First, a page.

A Move from Big Data to Big Analytics?
LAS VEGAS—Deciphering big data relies heavily on using advanced or "big" analytics to turn patterns into real-time business decisions. It's not so much about the ever-growing volume as it is real-time processing in a time-sensitive manner. And time-sensitive means minutes or seconds.
This is a prominent theme at the 2012 SAS Premier Business Leadership Series in Las Vegas, where 700-plus executives are gathered this week to discuss the challenges of globalization and business competition, and how companies can use advanced data analytics to maintain an edge and increase their customer base.
One such company, the popular flash sale site Gilt Groupe, credited with digitizing the sample sale, relies on SAS Analytics to gain a deeper understanding of its customers and their propensity to purchase in the future.
"We try to figure out how to be personalized and relevant for all of our different segments," comments Tamara Gruzbarg, senior director of analytics and research at Gilt Groupe. Gilt's divisions include such wide-ranging categories as menswear, home decor, and baby. "[SAS] provides very robust statistical data mining and a very flexible tool for segmentation and to build predictive models….We recently developed a comprehensive customer lifetime value and opt-out risk score model to help identify members who would benefit from decreased email [campaign] frequency."
Like Amazon, Gilt Groupe develops its own technology as well, which Gruzbarg says includes its own internal data warehousing system. When Gilt Groupe mines customer data, it not only looks at what the customer actually purchased, but what other items or brands the customer may purchase, along with preferences.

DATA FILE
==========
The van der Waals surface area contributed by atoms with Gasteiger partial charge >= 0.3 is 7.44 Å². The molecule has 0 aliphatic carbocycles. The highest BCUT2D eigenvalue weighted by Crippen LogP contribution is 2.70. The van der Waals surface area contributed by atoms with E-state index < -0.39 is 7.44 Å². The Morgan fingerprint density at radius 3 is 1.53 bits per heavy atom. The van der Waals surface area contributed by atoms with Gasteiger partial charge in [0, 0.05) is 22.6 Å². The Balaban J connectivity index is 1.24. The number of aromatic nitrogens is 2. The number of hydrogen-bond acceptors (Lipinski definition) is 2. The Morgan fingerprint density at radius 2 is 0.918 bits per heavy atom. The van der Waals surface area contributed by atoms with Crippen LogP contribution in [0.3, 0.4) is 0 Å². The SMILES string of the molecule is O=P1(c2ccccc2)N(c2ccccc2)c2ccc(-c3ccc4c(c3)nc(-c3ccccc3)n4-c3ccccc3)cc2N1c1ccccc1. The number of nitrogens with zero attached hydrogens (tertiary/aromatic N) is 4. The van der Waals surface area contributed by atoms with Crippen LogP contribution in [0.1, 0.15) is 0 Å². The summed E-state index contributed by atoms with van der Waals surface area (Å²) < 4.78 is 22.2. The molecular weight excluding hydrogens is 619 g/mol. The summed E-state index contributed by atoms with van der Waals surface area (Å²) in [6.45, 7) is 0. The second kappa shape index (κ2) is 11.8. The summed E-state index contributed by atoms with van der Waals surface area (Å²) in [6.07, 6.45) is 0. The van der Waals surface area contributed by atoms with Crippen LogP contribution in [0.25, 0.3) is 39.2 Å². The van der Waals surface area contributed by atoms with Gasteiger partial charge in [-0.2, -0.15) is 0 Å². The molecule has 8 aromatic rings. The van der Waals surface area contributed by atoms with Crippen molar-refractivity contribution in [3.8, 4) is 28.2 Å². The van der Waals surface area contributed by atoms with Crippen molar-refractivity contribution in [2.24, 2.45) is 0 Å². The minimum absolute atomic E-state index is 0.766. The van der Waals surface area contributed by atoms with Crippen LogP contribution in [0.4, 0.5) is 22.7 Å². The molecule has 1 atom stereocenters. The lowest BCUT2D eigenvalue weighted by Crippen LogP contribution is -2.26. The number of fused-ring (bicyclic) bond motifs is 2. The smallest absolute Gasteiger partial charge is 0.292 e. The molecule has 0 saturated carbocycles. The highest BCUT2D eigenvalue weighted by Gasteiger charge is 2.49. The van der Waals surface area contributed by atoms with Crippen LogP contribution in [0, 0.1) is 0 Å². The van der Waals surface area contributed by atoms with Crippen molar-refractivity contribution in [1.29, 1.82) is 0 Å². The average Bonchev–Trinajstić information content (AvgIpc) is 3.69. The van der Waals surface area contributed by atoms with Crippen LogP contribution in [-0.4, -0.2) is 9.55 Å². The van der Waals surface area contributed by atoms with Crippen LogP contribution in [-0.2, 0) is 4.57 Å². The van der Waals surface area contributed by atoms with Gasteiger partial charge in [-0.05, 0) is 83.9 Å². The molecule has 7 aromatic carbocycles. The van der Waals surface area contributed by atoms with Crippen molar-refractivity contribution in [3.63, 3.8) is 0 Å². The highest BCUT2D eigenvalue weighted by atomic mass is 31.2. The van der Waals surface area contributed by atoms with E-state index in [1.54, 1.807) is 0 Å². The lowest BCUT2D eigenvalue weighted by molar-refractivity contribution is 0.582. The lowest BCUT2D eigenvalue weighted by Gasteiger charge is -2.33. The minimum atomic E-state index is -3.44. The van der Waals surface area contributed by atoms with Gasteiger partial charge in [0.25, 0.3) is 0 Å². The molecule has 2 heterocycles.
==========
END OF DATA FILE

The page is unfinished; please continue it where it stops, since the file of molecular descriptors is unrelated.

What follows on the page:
During a keynote presentation, "The High-Performance Organization," Jim Davis, SAS's senior vice president and chief marketing officer, reiterated that organizations need and rely on speedy responses from analytics engines. But certain challenges, such as the complexity of data usage, an expansion of the user base, demands on data itself, and the need for immediate answers and insights, can complicate things.
Davis said it's "technically impossible" to perform real-time processing using database analytics. Instead, he said, it's necessary to use proactive processes, like statistical analysis, forecasting what goods and services will be needed in the future, and optimization like pricing and markdowns.
During the keynote, Davis and Randy Guard, SAS vice president of product management, touched on several new products that SAS is developing to combat some of the analytics demands on companies today.
Within its High-Performance Analytics architecture is SAS High-Performance Marketing Optimization, a solution Guard said helps marketers analyze things like the number of times a customer has been contacted, or how to maximize the response rate. "It has a business interface designed [to accomplish] business goals." SAS has also increased the breadth of the High-Performance Analytics Server to run on the Hadoop Distributed File System; a new release is expected in the first half of the new year.
Also announced Wednesday was an enterprise SAS Financial Crimes Suite, which helps companies detect fraud early in its stages and to minimize the monetary impact of such an instance. Guard said the system allows users to run "What if?" scenarios and utilize case management tools to see an incident through litigation.
SAS also debuted a new solution, SAS Revenue Management and Price Optimization Analytics, geared specifically for hospitality and entertainment organizations to be able to forecast demand, and come up with an optimal price for a certain customer set, factoring in considerations like competitor pricing.
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